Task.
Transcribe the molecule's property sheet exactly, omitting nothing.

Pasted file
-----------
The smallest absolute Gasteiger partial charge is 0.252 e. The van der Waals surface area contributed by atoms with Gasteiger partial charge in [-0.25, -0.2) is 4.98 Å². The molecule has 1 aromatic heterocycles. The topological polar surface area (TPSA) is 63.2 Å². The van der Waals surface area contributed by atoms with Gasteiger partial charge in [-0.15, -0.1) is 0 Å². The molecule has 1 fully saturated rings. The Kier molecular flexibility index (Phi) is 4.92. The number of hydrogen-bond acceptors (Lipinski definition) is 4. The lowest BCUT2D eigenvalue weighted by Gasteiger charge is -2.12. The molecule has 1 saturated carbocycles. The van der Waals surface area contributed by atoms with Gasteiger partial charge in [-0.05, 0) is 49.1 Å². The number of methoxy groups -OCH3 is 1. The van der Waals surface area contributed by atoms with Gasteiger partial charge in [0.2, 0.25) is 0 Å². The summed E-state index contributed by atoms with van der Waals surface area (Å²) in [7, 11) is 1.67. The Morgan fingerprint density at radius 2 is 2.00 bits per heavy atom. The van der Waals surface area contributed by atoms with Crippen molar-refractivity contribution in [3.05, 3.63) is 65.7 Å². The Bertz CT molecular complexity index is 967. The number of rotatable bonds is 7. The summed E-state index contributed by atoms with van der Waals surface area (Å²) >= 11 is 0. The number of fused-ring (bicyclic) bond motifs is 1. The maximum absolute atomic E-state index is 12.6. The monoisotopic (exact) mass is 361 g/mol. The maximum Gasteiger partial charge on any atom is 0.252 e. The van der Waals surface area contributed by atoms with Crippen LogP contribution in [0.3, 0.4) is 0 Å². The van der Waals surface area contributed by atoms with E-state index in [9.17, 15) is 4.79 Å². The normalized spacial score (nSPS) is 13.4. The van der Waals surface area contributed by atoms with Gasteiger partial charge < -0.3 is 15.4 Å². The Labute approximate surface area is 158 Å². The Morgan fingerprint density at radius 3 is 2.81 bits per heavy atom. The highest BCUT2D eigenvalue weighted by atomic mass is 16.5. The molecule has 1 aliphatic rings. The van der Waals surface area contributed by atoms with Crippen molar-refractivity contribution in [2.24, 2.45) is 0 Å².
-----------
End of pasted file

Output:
The smallest absolute Gasteiger partial charge is 0.252 e. The van der Waals surface area contributed by atoms with Gasteiger partial charge in [-0.25, -0.2) is 4.98 Å². The molecule has 1 aromatic heterocycles. The topological polar surface area (TPSA) is 63.2 Å². The van der Waals surface area contributed by atoms with Gasteiger partial charge in [-0.15, -0.1) is 0 Å². The molecule has 1 fully saturated rings. The Kier molecular flexibility index (Phi) is 4.92. The number of hydrogen-bond acceptors (Lipinski definition) is 4. The lowest BCUT2D eigenvalue weighted by Gasteiger charge is -2.12. The molecule has 1 saturated carbocycles. The van der Waals surface area contributed by atoms with Gasteiger partial charge in [-0.05, 0) is 49.1 Å². The number of methoxy groups -OCH3 is 1. The van der Waals surface area contributed by atoms with Gasteiger partial charge in [0.2, 0.25) is 0 Å². The summed E-state index contributed by atoms with van der Waals surface area (Å²) in [7, 11) is 1.67. The Morgan fingerprint density at radius 2 is 2.00 bits per heavy atom. The van der Waals surface area contributed by atoms with Crippen molar-refractivity contribution in [3.05, 3.63) is 65.7 Å². The Bertz CT molecular complexity index is 967. The number of rotatable bonds is 7. The summed E-state index contributed by atoms with van der Waals surface area (Å²) >= 11 is 0. The number of fused-ring (bicyclic) bond motifs is 1. The maximum absolute atomic E-state index is 12.6. The monoisotopic (exact) mass is 361 g/mol. The maximum Gasteiger partial charge on any atom is 0.252 e. The van der Waals surface area contributed by atoms with Crippen LogP contribution in [0.3, 0.4) is 0 Å². The van der Waals surface area contributed by atoms with E-state index in [9.17, 15) is 4.79 Å². The normalized spacial score (nSPS) is 13.4. The van der Waals surface area contributed by atoms with Gasteiger partial charge < -0.3 is 15.4 Å². The Labute approximate surface area is 158 Å². The Morgan fingerprint density at radius 3 is 2.81 bits per heavy atom. The highest BCUT2D eigenvalue weighted by atomic mass is 16.5. The molecule has 1 aliphatic rings. The van der Waals surface area contributed by atoms with Crippen molar-refractivity contribution in [2.24, 2.45) is 0 Å².